Last Wednesday marked the end of the 2017 Idaho legislative session. While many important items were left off the table and not discussed, Idaho Democrats continued to push the issues that matter most to Idahoans with reasonable and sensible legislation. And finally, you, the Idaho citizen, became the most important part of the conversation again.
Our Idaho Democrats work hard to find partners for responsible, pro-business, pro-family, pro-Idaho policy. When the public shows up in force to affirm their support for issues that Idaho Democrats are championing, it gives moderate Republicans the courage they need to buck their party and do what’s right. And when Idaho Democrats and the broader progressive community show up to the Capitol to protest ridiculous and hurtful Republican policies — it makes a difference.
In January, over 6,000 people showed up at the Women’s March in Boise. Sister rallies from Sandpoint to Stanley to Idaho Falls brought out thousands more. Idaho’s conservation community turned out thousands to say, “Idaho is not for sale.” Hundreds showed up to testify against the call for a constitutional convention. Overflow rooms were opened when you, the Idaho citizen, showed support for the most marginalized members of our community. Look in the mirror. You’re making change happen.
Idaho Democratic legislators continued to make themselves a meaningful part of the conversation. They brought their own bills, worked with Republicans on others, and provided key votes that helped pass legislation to keep Idaho on track. Even when they were denied a hearing they didn’t stop working. Denied a committee hearing on her climate change bill, Rep. Ilana Rubel, D-Boise, held the largest public hearing this session with over 600 people showing up at the Capitol to listen to professionals and experts.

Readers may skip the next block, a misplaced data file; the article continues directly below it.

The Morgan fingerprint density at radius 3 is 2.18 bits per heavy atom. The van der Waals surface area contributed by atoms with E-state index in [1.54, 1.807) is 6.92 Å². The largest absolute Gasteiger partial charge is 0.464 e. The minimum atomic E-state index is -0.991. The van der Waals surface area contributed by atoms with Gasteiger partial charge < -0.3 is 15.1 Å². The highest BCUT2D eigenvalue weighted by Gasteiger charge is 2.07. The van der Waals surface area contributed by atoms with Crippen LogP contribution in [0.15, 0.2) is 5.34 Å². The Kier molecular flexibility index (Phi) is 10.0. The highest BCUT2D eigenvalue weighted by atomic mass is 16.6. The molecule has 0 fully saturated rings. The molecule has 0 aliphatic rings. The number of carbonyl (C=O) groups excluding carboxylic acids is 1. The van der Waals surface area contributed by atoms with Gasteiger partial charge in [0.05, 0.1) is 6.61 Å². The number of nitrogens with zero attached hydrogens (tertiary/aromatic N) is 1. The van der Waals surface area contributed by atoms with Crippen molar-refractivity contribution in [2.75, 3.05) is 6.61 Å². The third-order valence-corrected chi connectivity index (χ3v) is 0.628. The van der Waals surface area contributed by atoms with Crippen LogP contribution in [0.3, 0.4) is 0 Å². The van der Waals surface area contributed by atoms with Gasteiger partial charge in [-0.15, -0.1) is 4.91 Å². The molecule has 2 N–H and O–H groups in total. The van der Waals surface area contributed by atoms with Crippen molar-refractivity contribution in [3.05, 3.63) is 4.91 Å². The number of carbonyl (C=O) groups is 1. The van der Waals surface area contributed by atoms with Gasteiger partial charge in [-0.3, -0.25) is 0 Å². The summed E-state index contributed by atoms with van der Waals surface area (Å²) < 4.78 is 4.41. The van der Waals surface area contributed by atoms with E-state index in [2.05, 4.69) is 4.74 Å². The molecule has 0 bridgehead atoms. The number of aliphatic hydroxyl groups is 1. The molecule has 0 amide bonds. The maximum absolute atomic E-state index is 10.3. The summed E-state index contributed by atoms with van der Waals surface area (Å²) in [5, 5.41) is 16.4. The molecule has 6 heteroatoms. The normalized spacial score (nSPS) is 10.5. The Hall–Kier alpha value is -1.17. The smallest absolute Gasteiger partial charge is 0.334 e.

Our legislators worked across the aisle and received bipartisan support for moderate sensible legislation. Rep. Melissa Wintrow, D-Boise, continues to change the conversation about sexual assault reporting in Idaho. Building on legislation that Rep. Wintrow passed last session to address the backlog of untested rape kits in the state, this year’s legislation sets statewide standards for the storage and retention of sexual assault kits. This will help address the issue of evidence preservation for sexual assault cases and create a transparent and accessible system for reporting. Twin Falls Police Chief Craig Kingsbury was instrumental in helping pass the bill.
Rep. Rubel worked across the aisle on civil asset forfeiture reform — a huge step forward for fairness and due process rights. The legislation will provide people with more protections from having their property seized without due process. This will help create transparency within law enforcement by creating more public disclosure requirements.
Sen. Grant Burgoyne’s ABLE Act (Achieving a Better Life Experience) was one of the Idaho Democratic Caucus’ greatest accomplishments this legislative session. Before this legislation, Idahoans who received disability benefits could not save for critical quality-of-life measures like hearing aids, eyeglasses or wheelchair ramps. This helps Idahoans with disabilities become more independent and drastically improves their quality of life.